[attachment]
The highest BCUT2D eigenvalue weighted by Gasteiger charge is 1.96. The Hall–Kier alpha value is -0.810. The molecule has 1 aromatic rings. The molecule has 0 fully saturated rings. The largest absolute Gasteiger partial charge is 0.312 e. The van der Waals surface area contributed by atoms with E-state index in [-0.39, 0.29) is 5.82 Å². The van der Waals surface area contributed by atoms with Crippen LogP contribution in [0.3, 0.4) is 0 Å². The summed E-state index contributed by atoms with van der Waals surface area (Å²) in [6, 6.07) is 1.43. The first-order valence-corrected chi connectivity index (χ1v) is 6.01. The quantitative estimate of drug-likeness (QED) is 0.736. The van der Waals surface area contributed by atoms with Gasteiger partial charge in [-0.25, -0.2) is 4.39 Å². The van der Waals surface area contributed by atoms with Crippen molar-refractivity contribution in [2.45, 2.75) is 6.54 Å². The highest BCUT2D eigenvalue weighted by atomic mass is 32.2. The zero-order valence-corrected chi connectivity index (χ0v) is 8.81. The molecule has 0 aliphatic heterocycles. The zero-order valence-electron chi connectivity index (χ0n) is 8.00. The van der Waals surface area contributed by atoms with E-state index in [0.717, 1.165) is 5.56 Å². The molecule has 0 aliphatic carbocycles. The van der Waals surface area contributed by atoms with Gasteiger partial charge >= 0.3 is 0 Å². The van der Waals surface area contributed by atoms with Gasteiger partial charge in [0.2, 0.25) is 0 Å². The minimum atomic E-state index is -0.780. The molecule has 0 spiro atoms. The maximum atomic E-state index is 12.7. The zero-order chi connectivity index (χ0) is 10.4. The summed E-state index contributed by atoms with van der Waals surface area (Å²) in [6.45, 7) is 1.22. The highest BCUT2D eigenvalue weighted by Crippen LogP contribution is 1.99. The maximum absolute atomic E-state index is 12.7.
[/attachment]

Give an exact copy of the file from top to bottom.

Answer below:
The highest BCUT2D eigenvalue weighted by Gasteiger charge is 1.96. The Hall–Kier alpha value is -0.810. The molecule has 1 aromatic rings. The molecule has 0 fully saturated rings. The largest absolute Gasteiger partial charge is 0.312 e. The van der Waals surface area contributed by atoms with E-state index in [-0.39, 0.29) is 5.82 Å². The van der Waals surface area contributed by atoms with Crippen LogP contribution in [0.3, 0.4) is 0 Å². The summed E-state index contributed by atoms with van der Waals surface area (Å²) in [6, 6.07) is 1.43. The first-order valence-corrected chi connectivity index (χ1v) is 6.01. The quantitative estimate of drug-likeness (QED) is 0.736. The van der Waals surface area contributed by atoms with Gasteiger partial charge in [-0.25, -0.2) is 4.39 Å². The van der Waals surface area contributed by atoms with Crippen molar-refractivity contribution in [2.45, 2.75) is 6.54 Å². The highest BCUT2D eigenvalue weighted by atomic mass is 32.2. The zero-order valence-corrected chi connectivity index (χ0v) is 8.81. The molecule has 0 aliphatic heterocycles. The zero-order valence-electron chi connectivity index (χ0n) is 8.00. The van der Waals surface area contributed by atoms with E-state index in [0.717, 1.165) is 5.56 Å². The molecule has 0 aliphatic carbocycles. The van der Waals surface area contributed by atoms with Gasteiger partial charge >= 0.3 is 0 Å². The van der Waals surface area contributed by atoms with Gasteiger partial charge in [0.2, 0.25) is 0 Å². The minimum atomic E-state index is -0.780. The molecule has 0 spiro atoms. The maximum atomic E-state index is 12.7. The zero-order chi connectivity index (χ0) is 10.4. The summed E-state index contributed by atoms with van der Waals surface area (Å²) in [6.45, 7) is 1.22. The highest BCUT2D eigenvalue weighted by Crippen LogP contribution is 1.99. The maximum absolute atomic E-state index is 12.7.